Oklahoma Strengthens Lead Over Texas in First Purchaser Protection Matchup in In re First River Energy, LLC

We discussed in the March 2020 edition of the Texas Bar Journal1 the bankruptcy court ruling by Judge Craig A. Gargotta of San Antonio in In Re First River Energy LLC that oil and gas producers in Texas do not hold perfected security interests in oil and gas well proceeds, notwithstanding the Texas Legislature’s efforts to protect producers and royalty owners following the downturn in the 1980s. The Fifth Circuit recently reaffirmed Judge Gargotta’s decision.

In the wake of a decline in oil prices in the 1980s, Texas and Oklahoma, among other oil and gas producing states, passed new laws to secure the rights of royalty owners and producers for amounts owed to them for their oil and gas produced and sold by third parties. In 2009, these “first purchaser statutes” were challenged and the court in In re SemCrude, L.P. held that the security interests created by the Texas and Oklahoma statutes failed to prime the bank’s security interests in the same assets. As a result, Oklahoma amended its statute to better protect royalty owners and producers, but Texas did not. This proved to be problematic for Texas producers in a subsequent case, In re First River Energy, LLC, which prompted many to wonder whether the Texas legislature would follow Oklahoma’s lead.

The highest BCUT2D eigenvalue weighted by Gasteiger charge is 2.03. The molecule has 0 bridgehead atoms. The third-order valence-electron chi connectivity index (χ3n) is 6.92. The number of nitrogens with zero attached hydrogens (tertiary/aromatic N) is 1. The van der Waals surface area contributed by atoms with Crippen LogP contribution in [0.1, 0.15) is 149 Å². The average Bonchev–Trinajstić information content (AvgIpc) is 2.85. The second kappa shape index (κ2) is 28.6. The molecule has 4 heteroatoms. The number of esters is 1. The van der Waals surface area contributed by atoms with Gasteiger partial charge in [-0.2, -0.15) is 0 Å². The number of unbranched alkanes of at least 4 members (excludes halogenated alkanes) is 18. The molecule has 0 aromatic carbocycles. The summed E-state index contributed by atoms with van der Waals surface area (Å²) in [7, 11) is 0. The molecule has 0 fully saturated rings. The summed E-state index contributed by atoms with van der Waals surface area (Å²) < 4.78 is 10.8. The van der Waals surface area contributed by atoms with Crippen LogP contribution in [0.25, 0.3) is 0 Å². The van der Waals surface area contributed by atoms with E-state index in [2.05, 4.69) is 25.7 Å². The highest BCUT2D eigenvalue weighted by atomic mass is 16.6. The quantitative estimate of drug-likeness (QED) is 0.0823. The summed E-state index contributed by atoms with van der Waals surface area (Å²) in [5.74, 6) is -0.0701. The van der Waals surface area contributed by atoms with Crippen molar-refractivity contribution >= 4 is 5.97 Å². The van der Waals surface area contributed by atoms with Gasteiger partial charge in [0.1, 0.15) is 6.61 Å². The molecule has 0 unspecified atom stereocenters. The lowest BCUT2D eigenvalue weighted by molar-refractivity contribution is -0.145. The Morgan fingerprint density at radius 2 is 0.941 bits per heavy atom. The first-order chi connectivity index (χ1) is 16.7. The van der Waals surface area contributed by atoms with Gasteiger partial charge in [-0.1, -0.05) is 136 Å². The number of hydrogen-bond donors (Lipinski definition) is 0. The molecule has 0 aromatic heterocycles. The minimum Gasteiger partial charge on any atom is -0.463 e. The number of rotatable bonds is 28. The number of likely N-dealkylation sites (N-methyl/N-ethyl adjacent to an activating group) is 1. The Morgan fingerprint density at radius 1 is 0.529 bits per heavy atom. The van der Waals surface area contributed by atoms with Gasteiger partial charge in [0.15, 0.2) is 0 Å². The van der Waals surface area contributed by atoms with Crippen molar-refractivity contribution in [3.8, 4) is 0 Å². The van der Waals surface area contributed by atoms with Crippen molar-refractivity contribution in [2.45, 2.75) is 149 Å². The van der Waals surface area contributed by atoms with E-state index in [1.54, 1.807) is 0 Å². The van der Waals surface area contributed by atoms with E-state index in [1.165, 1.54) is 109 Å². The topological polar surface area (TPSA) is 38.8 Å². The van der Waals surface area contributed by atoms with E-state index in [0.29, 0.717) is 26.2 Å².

First Purchaser Statutes and SemCrude